Major League Baseball’s “Steroid Era” of the 1990s is over, but what should we make of the athletes who played during that time and the records they set? And, how should we consider and handle performance-enhancing drugs (PEDs) today and in the future? At an event co-presented by Arizona State University at Scottsdale’s Clayton on the Park, a panel of baseball insiders offered their observations and opinions.
USA Today baseball columnist Bob Nightengale, the evening’s moderator, asked the panelists whether they qualify statistics based on whether or not the numbers were posted in the era of drugs.
Retrosheet founder David W. Smith, who collects extensive play-by-play data, said he’s not nearly as bothered by the question of drug use as other people. “Is it true that taking steroids made people hit baseballs further?” he asked. Steroids add strength and give people big muscles. But their effect on performance hasn’t been adequately tested or scientifically proven.
It’s not just about muscles, said Barry Axelrod, a longtime agent for baseball players who is currently a special assistant to the general manager of the Arizona Diamondbacks. Performance-enhancing drugs also allow athletes to recover more quickly. And in the case of human growth hormone (HGH), a side effect is increased visual acuity. One argument in defense of Barry Bonds was that he saw the ball better than everyone else. But that excellent vision could have been thanks to the drugs he took.
Smith said that his biggest concern when it comes to PEDs is teenage athletes who emulate pro players’ drug use. “You’ve got a bunch of 15-year-olds who are never going to be professional baseball players who are taking this stuff that is demonstrably horrible for them,” he said.
Axelrod said that in the mid-1990s, young people were surveyed on whether they’d take a substance that would help earn them a spot on an Olympic team or a college scholarship—and would also take 10 years off their lives. They overwhelmingly answered yes. This is compounded by pressure from parents and coaches who urge them to do whatever it takes to succeed.
Nightengale said that pros aren’t immune to this phenomenon. Cy Young-winning closer Eric Gagne—who’s admitted to using HGH—could throw in the high 90s for five or six days in a row. And so trainers would tell players that taking HGH correctly could be good for you—that it could keep your body from breaking down.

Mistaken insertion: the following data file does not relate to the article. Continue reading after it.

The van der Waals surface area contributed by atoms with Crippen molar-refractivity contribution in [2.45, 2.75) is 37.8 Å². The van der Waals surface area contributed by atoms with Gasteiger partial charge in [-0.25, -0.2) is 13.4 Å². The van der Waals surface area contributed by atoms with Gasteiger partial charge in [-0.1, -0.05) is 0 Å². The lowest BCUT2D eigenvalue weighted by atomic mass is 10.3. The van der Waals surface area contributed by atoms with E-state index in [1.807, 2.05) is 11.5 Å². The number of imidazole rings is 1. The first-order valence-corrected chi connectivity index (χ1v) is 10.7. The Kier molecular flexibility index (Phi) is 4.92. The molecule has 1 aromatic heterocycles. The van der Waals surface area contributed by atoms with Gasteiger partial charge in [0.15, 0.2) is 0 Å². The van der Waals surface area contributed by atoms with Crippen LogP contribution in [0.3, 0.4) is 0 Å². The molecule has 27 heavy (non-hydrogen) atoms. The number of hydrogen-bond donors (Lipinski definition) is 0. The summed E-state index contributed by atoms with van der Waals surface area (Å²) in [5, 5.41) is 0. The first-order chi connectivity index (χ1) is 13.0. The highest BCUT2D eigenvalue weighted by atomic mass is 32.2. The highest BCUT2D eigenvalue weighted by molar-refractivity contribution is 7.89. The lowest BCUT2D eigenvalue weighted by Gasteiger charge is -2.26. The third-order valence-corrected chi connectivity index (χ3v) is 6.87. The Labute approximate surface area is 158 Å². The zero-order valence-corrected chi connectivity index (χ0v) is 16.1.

Nightengale said he first saw evidence of Major League Baseball’s “drug epidemic” in the late 1980s.
But well before they used steroids, players were taking amphetamines, said Mickey Mantle and Sandy Koufax biographer Jane Leavy. “There’s always been something that someone’s been willing to take, and it was sanctioned by Major League Baseball and the teams,” she said. And while the perception of the game has been changed forever by drugs, she said, the statistics have reverted to where they were before the 1998 baseball season, when Mark McGwire and Sammy Sosa battled for the home run record.
Smith said, however, that the statistical evidence doesn’t point to a particular year when drugs changed the sport. The 10-year period with the greatest increase in runs per game started not in the 1990s but in the 1950s. You have to look at long-term trends—not cherry-pick single seasons.
Nightengale said that offensive statistics don’t tell the whole story, either: Pitchers were using drugs just as much as hitters. “I have a Hall of Fame vote,” he said, “and I vote for the steroid guys, because it was almost a level playing field.” We don’t know who was doing what. We just know who got caught, he said.
The guys who get caught—and who get the most press for their drug use—are Barry Bonds, Alex Rodriguez, and Roger Clemens. “They’re not easy men to deal with,” said Smith. That doesn’t necessarily make them guilty.
“I don’t have a vote, and I wouldn’t vote for any of them,” said Leavy—not a single one of the players who admitted drug use or were named in the Mitchell report on PEDs in baseball. “I think there should be a hall of shame for those guys,” she said.
But there’s a gray area, said Axelrod—players like the catcher Mike Piazza, who has never been implicated in drug use but about whom people speculate.
Barry Bonds, said Nightengale, was a number-one draft pick and one of the greatest players who ever lived; Piazza was a 62nd-round pick who later got huge and hit enormous home runs. Why does Piazza get a pass?
And the other question: Is all drug use created equal? Axelrod said that one of his clients was struggling to recover from an injury in the midst of a pennant race. A teammate offered him something to help him get better; he declined the first time but later said yes—and took the drugs just once. Axelrod added that he makes a distinction between former Yankee pitchers Andy Pettitte, who took drugs to try to recover from injury, and Roger Clemens, who took drugs to enhance and extend his career.
Even now, said Nightengale, we don’t know who’s clean or dirty.
“If you flunk a drug test these days,” said Axelrod, “you haven’t flunked a drug test. You’ve flunked an IQ test.”